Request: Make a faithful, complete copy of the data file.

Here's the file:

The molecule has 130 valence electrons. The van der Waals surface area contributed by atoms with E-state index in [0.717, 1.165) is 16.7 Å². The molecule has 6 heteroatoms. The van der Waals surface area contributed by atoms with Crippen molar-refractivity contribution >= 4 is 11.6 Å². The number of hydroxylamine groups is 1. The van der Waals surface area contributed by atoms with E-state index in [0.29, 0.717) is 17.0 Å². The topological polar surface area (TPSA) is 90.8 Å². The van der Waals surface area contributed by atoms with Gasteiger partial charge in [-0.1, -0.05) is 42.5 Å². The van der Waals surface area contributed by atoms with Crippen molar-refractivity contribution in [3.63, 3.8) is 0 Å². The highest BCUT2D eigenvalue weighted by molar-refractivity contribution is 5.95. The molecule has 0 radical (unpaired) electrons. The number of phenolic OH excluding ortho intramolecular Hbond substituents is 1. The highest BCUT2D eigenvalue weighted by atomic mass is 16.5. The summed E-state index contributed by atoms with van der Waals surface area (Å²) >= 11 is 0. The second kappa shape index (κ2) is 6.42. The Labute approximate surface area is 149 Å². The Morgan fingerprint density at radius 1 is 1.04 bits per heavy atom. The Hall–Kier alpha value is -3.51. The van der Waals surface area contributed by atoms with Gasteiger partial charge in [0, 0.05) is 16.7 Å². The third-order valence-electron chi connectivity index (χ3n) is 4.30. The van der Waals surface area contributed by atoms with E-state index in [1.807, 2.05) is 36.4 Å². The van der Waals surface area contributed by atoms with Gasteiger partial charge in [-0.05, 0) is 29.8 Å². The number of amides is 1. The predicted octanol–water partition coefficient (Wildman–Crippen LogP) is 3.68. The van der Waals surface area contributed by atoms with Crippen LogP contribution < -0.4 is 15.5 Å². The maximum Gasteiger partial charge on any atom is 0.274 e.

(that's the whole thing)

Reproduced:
The molecule has 130 valence electrons. The van der Waals surface area contributed by atoms with E-state index in [0.717, 1.165) is 16.7 Å². The molecule has 6 heteroatoms. The van der Waals surface area contributed by atoms with Crippen molar-refractivity contribution >= 4 is 11.6 Å². The number of hydroxylamine groups is 1. The van der Waals surface area contributed by atoms with E-state index in [0.29, 0.717) is 17.0 Å². The topological polar surface area (TPSA) is 90.8 Å². The van der Waals surface area contributed by atoms with Gasteiger partial charge in [-0.1, -0.05) is 42.5 Å². The van der Waals surface area contributed by atoms with Crippen molar-refractivity contribution in [3.63, 3.8) is 0 Å². The highest BCUT2D eigenvalue weighted by molar-refractivity contribution is 5.95. The molecule has 0 radical (unpaired) electrons. The number of phenolic OH excluding ortho intramolecular Hbond substituents is 1. The highest BCUT2D eigenvalue weighted by atomic mass is 16.5. The summed E-state index contributed by atoms with van der Waals surface area (Å²) >= 11 is 0. The second kappa shape index (κ2) is 6.42. The Labute approximate surface area is 149 Å². The Morgan fingerprint density at radius 1 is 1.04 bits per heavy atom. The Hall–Kier alpha value is -3.51. The van der Waals surface area contributed by atoms with Gasteiger partial charge in [0, 0.05) is 16.7 Å². The third-order valence-electron chi connectivity index (χ3n) is 4.30. The van der Waals surface area contributed by atoms with E-state index in [1.807, 2.05) is 36.4 Å². The van der Waals surface area contributed by atoms with Gasteiger partial charge in [-0.05, 0) is 29.8 Å². The number of amides is 1. The predicted octanol–water partition coefficient (Wildman–Crippen LogP) is 3.68. The van der Waals surface area contributed by atoms with Crippen LogP contribution < -0.4 is 15.5 Å². The maximum Gasteiger partial charge on any atom is 0.274 e.